Okay, so my character is relatively short (5'6 feet). Her bones are hollow,but similiar to a birds-very dense to make up for strength. Her wingspan is 16 feet. I want her to stay as humanoid as possible. What I'm wondering is if a gas such as helium or hydrogen (or any gas lighter than air) were inside of the hollow bones, would that allow for less muscle density and easier flight? What would the advantages and disadvantages of it be?

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    $\begingroup$ No measurable advantage. Say your character weighs about 50 kg; for 50 kg-force of lift she would need about 42 cubic meters of hydrogen. The hollows in her bones sum up to a few liters... $\endgroup$
    – AlexP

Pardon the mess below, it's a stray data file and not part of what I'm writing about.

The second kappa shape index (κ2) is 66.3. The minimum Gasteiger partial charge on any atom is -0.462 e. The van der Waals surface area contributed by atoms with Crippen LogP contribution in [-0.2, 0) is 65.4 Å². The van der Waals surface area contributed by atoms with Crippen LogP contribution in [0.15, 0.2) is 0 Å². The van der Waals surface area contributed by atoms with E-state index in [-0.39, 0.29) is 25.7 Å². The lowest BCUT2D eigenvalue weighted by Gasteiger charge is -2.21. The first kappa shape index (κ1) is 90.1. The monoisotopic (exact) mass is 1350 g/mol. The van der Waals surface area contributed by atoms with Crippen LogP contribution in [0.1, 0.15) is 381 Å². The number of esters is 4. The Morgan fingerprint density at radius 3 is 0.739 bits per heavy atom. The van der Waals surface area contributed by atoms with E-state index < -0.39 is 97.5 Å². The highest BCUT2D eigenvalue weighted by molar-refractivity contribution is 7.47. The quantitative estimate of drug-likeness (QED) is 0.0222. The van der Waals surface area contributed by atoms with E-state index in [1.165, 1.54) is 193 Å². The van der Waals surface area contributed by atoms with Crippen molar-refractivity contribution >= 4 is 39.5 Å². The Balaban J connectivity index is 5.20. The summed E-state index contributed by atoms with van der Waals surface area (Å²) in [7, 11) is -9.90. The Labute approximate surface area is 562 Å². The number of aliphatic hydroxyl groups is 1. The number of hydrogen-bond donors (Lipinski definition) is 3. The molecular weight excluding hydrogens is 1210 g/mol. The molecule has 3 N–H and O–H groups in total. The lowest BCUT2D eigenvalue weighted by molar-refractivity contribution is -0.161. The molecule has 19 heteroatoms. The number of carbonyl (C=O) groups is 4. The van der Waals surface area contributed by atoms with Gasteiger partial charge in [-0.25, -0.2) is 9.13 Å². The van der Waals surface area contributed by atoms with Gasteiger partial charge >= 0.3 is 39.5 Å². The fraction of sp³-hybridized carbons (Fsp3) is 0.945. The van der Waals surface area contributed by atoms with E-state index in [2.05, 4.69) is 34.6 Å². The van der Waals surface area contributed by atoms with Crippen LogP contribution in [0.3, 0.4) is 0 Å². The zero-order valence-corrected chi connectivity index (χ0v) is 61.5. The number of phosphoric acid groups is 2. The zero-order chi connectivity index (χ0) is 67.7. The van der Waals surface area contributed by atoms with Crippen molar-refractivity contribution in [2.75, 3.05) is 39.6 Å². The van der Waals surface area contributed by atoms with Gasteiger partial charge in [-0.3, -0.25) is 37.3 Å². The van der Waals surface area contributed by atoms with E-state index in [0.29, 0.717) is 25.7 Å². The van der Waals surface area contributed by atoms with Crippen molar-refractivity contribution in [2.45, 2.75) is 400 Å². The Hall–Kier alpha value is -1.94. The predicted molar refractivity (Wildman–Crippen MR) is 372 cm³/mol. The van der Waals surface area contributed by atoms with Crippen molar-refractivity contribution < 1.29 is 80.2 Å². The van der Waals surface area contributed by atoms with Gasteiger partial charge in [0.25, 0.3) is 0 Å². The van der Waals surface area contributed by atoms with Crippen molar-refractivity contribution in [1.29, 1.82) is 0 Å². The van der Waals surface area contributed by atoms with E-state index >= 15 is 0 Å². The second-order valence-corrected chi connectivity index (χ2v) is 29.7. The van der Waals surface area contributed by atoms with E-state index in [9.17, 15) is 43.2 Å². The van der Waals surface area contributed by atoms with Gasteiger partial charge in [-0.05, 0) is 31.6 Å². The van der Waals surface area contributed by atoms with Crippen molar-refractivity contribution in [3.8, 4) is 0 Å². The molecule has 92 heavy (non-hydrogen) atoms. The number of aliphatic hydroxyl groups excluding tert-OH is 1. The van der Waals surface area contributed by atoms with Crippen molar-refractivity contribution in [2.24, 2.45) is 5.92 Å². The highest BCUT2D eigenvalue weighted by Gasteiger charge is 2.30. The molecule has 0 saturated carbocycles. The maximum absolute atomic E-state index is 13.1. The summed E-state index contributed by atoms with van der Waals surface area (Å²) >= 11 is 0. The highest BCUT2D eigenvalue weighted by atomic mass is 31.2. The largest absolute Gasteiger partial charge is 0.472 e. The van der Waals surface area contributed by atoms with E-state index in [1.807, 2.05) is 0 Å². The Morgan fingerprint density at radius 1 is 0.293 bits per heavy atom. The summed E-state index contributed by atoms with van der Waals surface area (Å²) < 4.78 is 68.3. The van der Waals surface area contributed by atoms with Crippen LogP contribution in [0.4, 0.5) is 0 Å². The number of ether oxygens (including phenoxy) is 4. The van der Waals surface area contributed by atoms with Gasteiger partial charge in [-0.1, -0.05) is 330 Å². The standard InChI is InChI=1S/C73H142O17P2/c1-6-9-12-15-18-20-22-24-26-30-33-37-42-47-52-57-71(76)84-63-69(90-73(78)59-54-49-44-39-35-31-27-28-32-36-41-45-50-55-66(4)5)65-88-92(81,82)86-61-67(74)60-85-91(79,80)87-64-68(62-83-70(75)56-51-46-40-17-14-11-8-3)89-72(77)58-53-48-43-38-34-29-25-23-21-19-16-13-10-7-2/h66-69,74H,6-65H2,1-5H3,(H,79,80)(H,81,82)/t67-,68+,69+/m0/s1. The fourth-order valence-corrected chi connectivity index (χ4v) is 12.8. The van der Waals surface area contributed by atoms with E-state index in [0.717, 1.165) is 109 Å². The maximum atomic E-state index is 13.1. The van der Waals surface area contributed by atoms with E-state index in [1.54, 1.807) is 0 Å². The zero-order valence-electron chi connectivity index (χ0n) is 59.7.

Jan 8, 2017 at 1:16
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    $\begingroup$ This might be worth a read: worldbuilding.stackexchange.com/questions/25466/… $\endgroup$
    – dot_Sp0T
    Jan 8, 2017 at 10:24

1 Answer 1


We need to estimate how much hydrogen she has in her body. An adult has about 2l of bone marrow, I'll allow for your humanoid to have more space in her bones for hydrogen (since biochemical processes can't produce helium) say she has about 4 litres of H2 in her body.

Now hydrogen has a lifting power of 1.2 kg per cubic metre, or 1.2 gram per litre. So these four litres of hydrogen decrease her effective weight by about 5 grams... not much.

For hydrogen gas pockets to have much effect, they need to be big! Her wings might provide space for H2 to be kept. A 16ft wingspan allows for some extra space, however it is difficult to imagine enough H2 to significantly lighten her, without distorting her wings a lot, to say nothing of the obvious fire hazard of holding several cubic meters of highly flammable gas inside her body. There's a reason why no animal has adopted lighter-than-air flight.

The key to flight is air density. More gravity makes the atmosphere denser, and flight easier.


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